Enabling the PHP filter in Drupal 7 Core - What can go wrong
Today, let’s discuss why enabling the PHP filter has to be a very very carefully considered decision on a Drupal user’s part. Here’s an example of why you might want to enable the PHP filter that is disabled by default in the Drupal 7 core.
Say, you want to insert the following mix of text, HTML and PHP code (PHP snippet) into the body of a custom block.
Have a great day today!
The date today is:
Now, if you do not enable the PHP filter module, you may find that Drupal 7 prints out your PHP code instead of interpreting it. So, you enable the PHP filter and take some other related measures, and voila, your code goes to your database, and is interpreted exactly the way you want it!
Oh, if it only were that simple!
Unfortunately, adding PHP code in your database by enabling this PHP filter can cause you to get extremely unsafe sitewise. This is one major reason why you should create modules using the API and hooks instead. However, if you absolutely have to add code to your database, you could try to reduce the code to a simple function call. Thus you'd have the function itself in a module (and this would be tracked via SVN). But then you are only a little step from removing the need for the inline code anyway….
Go ahead, though, and make an informed decision based on the following inputs on what could go wrong, and what precautions you can take should you still need to enable this filter in the Drupal 7 core :
Issues due to enabling the PHP filter
PHP code contained inside your database can cause serious security issues. Allowing your CMS to allow execution of PHP can allow hackers to use your server for sending spam, hosting malware, hacking into other sites/databases on your server, and even hack into other servers on the network that might be behind firewalls!
Additionally, if hackers come to know that your site can be used to execute PHP, this alone can make it more likely to be attacked.
In this context, do make sure to check out this rather scary article on how database login details might be hacked from Drupal once PHP Filter module is enabled. Although the article is all about how admins who have ‘misplaced’ their login details might be able to retrieve them, there’s no reason why a hacker should have any scruples about doing such stuff, too.
If you must enable the PHP filter to execute database-included code, be sure to take security measures necessary in such cases. One of the ways you can do this is by limiting users - which is the next issue I’ll discuss --
After enabling the PHP filter, you might want to restrict the PHP filter to users you can trust. You wouldn’t want the risk of unintentional modifications, or additions to your code, or malicious/unsanctioned activity, would you? So you might want to create roles other than “administrator” for users who you’d like to prevent from accessing / handling database-included PHP code.
Unfortunately, even after limiting your users, any malformed or incorrect coding can not just break your website, but stop its functions altogether. The sad fact is that Drupal experts may not always be expert coders.
Moreover, limiting users might not work if there is a misconfiguration giving people access to a text format, block etc with PHP execution enabled. The misconfiguration cannot cause this sort of damage, though, if the PHP filter is not enabled.
Eval()'d code Problems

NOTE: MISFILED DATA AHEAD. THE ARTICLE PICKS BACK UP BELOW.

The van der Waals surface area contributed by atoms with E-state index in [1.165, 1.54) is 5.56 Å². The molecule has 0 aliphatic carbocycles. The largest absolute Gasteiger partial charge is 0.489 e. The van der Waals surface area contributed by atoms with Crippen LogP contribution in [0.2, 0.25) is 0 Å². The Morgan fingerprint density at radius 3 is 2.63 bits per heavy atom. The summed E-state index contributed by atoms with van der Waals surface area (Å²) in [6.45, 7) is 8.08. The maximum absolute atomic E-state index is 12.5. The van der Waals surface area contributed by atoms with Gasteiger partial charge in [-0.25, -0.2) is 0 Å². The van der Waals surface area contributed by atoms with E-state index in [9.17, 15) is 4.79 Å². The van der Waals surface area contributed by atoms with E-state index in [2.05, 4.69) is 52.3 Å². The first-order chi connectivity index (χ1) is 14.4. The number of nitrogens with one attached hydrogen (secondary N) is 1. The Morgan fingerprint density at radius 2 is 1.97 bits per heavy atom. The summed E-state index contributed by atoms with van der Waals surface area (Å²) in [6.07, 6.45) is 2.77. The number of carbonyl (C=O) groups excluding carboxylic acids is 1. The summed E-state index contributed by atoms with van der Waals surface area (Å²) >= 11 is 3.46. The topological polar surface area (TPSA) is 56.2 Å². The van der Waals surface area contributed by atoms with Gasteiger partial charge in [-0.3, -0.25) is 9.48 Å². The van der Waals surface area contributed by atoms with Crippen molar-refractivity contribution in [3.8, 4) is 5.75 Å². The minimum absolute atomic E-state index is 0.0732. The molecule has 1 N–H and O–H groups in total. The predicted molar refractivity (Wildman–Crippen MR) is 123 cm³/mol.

Now, database-included code is eval()’d code, which is problematic in more ways than one. For starters, it is much slower than PHP hardcoded in a file. Additionally, it decreases the ability to debug the code by decreasing its readability and creates difficulties in predicting the code path before runtime. This can have security implications that are none too pleasant.
Speaking of debugging, errors in eval()’d codes throw up error messages that don’t provide much help in identifying or locating the error. There’s a good chance you might have to go through your database manually to find and fix the error. Such errors might even be fatal in certain instances, for example, if the error is in a block that is displayed on all pages.
Now, if instead of using the PHP filter, you use a custom module that replaces specific text in the node content with the result of the code it executes (without using eval()), or that appends its own text to the body content of the nodes, any user could then edit the node without permission to add arbitrary PHP code which would be run by the PHP filter. This means you do not have to worry about limiting users, but it still means you do not enable the PHP filter.
Writing and Managing Database-Included Code
If you put php code inside the node body you are creating a big code maintenance problem. Writing and maintaining database-included code is harder because you’re working inside a textfield in your browser. Having your code in a module lets you use an editor/IDE with syntax highlighting, autocomplete and other functions that make coding easier, faster, and more importantly, facilitate increased accuracy. Further, code in your database is much harder to find.
What’s more, database-included code cannot be version controlled. When versions of Drupal change, and your APIs alter as well, you do have to port your code while migrating. If your code is in a module, it can be ported in advance, tested, and only then deployed on the new site. But code inside a node or a block will only work with the Drupal version in which you first created the code.
These then, are a few major reasons why enabling the PHP filter might get you a lot more than you actually wanted, and not all pleasant either. Do feel free to write in with your own views, and tell us what you think of enabling the PHP filter in Drupal.